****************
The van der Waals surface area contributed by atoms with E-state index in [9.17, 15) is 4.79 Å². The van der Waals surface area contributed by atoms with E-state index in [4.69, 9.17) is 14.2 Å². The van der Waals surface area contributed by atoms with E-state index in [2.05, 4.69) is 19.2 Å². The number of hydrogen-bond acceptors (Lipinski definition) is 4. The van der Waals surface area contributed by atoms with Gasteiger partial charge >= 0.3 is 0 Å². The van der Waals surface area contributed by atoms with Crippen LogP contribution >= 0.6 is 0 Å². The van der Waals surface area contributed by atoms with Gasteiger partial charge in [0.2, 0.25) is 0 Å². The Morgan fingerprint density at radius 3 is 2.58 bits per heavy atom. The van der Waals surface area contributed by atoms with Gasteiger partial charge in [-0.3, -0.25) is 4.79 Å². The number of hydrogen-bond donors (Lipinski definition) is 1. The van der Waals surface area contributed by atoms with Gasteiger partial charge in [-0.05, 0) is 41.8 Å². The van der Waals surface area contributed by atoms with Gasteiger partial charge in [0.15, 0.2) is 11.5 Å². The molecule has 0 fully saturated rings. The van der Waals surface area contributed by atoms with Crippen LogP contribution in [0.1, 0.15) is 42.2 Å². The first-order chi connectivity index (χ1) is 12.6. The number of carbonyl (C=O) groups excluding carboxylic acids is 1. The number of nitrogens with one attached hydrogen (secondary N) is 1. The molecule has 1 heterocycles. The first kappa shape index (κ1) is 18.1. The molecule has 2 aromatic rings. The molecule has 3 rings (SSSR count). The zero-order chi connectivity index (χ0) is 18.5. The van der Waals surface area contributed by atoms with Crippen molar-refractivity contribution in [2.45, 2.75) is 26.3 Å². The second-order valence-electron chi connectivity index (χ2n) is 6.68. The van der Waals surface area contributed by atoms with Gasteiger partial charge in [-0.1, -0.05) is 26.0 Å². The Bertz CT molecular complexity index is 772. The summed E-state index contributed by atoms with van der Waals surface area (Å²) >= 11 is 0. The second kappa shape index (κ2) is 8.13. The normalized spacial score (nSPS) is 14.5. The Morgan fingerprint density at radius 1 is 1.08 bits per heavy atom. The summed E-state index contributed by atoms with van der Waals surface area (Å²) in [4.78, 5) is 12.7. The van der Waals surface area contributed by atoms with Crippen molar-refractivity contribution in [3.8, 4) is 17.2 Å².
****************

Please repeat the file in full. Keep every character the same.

The van der Waals surface area contributed by atoms with E-state index in [9.17, 15) is 4.79 Å². The van der Waals surface area contributed by atoms with E-state index in [4.69, 9.17) is 14.2 Å². The van der Waals surface area contributed by atoms with E-state index in [2.05, 4.69) is 19.2 Å². The number of hydrogen-bond acceptors (Lipinski definition) is 4. The van der Waals surface area contributed by atoms with Gasteiger partial charge >= 0.3 is 0 Å². The van der Waals surface area contributed by atoms with Crippen LogP contribution >= 0.6 is 0 Å². The van der Waals surface area contributed by atoms with Gasteiger partial charge in [0.2, 0.25) is 0 Å². The Morgan fingerprint density at radius 3 is 2.58 bits per heavy atom. The van der Waals surface area contributed by atoms with Gasteiger partial charge in [-0.3, -0.25) is 4.79 Å². The number of hydrogen-bond donors (Lipinski definition) is 1. The van der Waals surface area contributed by atoms with Gasteiger partial charge in [-0.05, 0) is 41.8 Å². The van der Waals surface area contributed by atoms with Gasteiger partial charge in [0.15, 0.2) is 11.5 Å². The molecule has 0 fully saturated rings. The van der Waals surface area contributed by atoms with Crippen LogP contribution in [0.1, 0.15) is 42.2 Å². The first-order chi connectivity index (χ1) is 12.6. The number of carbonyl (C=O) groups excluding carboxylic acids is 1. The number of nitrogens with one attached hydrogen (secondary N) is 1. The molecule has 1 heterocycles. The first kappa shape index (κ1) is 18.1. The molecule has 2 aromatic rings. The molecule has 3 rings (SSSR count). The zero-order chi connectivity index (χ0) is 18.5. The van der Waals surface area contributed by atoms with Crippen molar-refractivity contribution in [2.45, 2.75) is 26.3 Å². The second-order valence-electron chi connectivity index (χ2n) is 6.68. The van der Waals surface area contributed by atoms with Gasteiger partial charge in [-0.1, -0.05) is 26.0 Å². The Bertz CT molecular complexity index is 772. The summed E-state index contributed by atoms with van der Waals surface area (Å²) >= 11 is 0. The second kappa shape index (κ2) is 8.13. The normalized spacial score (nSPS) is 14.5. The Morgan fingerprint density at radius 1 is 1.08 bits per heavy atom. The summed E-state index contributed by atoms with van der Waals surface area (Å²) in [4.78, 5) is 12.7. The van der Waals surface area contributed by atoms with Crippen molar-refractivity contribution in [3.8, 4) is 17.2 Å².